Studio 58

Kosmic Mambo

Dates and Venue 2 - 19 Oct | Langara College, Vancouver

Reviewer Roger Wayne Eberle

It is certain that that crowd-pleasing crescendo of a curtain call the ensemble gave following their amazing performance was not the only reason for the loudly appreciative response of the audience that assembled on this sunny Sunday afternoon for the Studio 58 production of Kosmic Mambo. But the Russian dancing bit was artful, animated and entirely apropos.

Now to backtrack: there was a space race between Russia and America back in the 1960s, which the USA won when they landed on the moon, prompting Russia to send a manned mission to Mars. This play is about that mission.

More specifically, it is about a kind of space-age enactment of Samuel Taylor Coleridge’s “Rhyme of the Ancient Mariner.” So we have a raucous wedding party, and an old cosmonaut, the Commander, who captivates the attention of one of the guests. All action is non-verbal—purely physical enactments on a bare stage up until the retelling of the space journey by the commander, and Wendy Gorling does an amazing job of injecting the magical thinking into the performance here, juxtaposing Americans and Russians in two competing groups that portray blast-offs and moon-landings with dexterity and incredible stamina.

Another piece of this fine production that has to be seen to be appreciated is the versatile and realistic Shizuka Kai set design, particularly the four-piece interior of the cosmonaut’s space ship wheeled onto the stage, complete with a round portal facing the back wall to form the focal point for Corwin Ferguson’s adeptly-handled projections.

As conceived by David Mackay (who co-directs with Wendy Gorling), this production works well until the final consequences of the killing of the ‘pseudo-albatross’ wreak havoc on the cosmonauts, and spectres of death and destruction glide onto the spaceship through the round portal. Let me just say that not everything makes a lot of sense from this point forward.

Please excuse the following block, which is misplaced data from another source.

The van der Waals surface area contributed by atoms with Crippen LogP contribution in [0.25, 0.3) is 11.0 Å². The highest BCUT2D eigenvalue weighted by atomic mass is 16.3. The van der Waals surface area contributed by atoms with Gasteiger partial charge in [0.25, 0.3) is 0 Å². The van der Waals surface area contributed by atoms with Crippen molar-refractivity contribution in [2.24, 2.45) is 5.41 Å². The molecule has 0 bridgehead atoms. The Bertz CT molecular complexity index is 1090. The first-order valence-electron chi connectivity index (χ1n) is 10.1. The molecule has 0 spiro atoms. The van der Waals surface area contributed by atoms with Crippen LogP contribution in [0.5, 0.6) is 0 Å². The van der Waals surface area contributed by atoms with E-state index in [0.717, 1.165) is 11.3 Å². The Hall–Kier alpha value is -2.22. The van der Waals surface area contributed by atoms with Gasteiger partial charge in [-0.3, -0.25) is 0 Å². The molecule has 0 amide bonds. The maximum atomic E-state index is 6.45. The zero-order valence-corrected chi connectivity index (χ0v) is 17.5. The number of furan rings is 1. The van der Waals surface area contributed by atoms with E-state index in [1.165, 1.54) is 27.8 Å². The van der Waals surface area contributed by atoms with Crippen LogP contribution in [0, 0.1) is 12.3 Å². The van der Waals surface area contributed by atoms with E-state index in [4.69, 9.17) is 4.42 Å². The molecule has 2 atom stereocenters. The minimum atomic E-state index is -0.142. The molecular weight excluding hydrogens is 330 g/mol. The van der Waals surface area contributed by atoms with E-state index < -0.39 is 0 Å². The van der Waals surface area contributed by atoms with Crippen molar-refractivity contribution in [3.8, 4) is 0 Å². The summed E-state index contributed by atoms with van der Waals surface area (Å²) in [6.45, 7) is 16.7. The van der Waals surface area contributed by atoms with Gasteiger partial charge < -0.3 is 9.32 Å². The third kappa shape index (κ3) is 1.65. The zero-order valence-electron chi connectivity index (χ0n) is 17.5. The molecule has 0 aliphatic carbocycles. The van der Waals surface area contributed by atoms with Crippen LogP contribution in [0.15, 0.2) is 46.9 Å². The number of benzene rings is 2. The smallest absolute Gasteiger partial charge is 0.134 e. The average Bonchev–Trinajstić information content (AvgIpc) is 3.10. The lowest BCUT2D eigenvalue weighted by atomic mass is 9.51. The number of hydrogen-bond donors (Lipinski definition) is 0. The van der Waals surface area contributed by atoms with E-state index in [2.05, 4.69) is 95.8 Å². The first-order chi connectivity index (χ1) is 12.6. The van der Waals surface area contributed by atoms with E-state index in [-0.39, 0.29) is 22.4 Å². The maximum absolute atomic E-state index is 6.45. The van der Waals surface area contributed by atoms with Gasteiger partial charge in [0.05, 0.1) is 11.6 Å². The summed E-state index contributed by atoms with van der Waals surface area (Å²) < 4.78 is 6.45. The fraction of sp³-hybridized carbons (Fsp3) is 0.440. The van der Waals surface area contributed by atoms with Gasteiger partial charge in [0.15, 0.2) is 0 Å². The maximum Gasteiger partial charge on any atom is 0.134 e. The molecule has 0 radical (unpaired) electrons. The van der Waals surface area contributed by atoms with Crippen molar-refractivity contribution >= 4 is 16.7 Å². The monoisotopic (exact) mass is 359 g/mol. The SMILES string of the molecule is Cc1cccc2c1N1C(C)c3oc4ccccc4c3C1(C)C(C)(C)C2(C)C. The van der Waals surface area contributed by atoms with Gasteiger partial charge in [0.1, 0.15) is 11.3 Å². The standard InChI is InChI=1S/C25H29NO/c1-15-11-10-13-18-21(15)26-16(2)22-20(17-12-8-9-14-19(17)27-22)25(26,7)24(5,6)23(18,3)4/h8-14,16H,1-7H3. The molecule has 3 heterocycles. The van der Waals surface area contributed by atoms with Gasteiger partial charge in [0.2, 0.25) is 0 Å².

But the fusion of music like Pink Floyd’s trippy “Set the Controls for the Heart of the Sun” adds a vital and vivid aural backdrop to the fine work the ensemble does portraying the weightlessness of the space journey contrasted with the sudden switch to gravity. Then, just prior to the surprising and energetic appearance of the ‘surrogate-albatross’ that kind of hatches from the bowels of a replica of Sputnik 1, the audience is treated to some more musical contortions as the cosmonauts begin freezing to the tune of Led Zepplin’s “Immigrant Song.” Brian Linds is to be commended for the incredible sound.

Mara Gottler produces some funky Sixties party wear for the wedding bash, but she saves her real energy for those bright orange jump suits that the cosmonauts move around in so energetically. Itai Erdal’s lighting works to great effect as well.

If you think this might be a great way to introduce young minds to Coleridge, you might want to bear in mind that this is nothing but a loose adaptation. As far as physical theatre goes, you won’t find much better, and though it rambles a bit conceptually, Kosmic Mambo is a great way for the whole family to spend an hour and fifteen minutes.

© 2014 Roger Wayne Eberle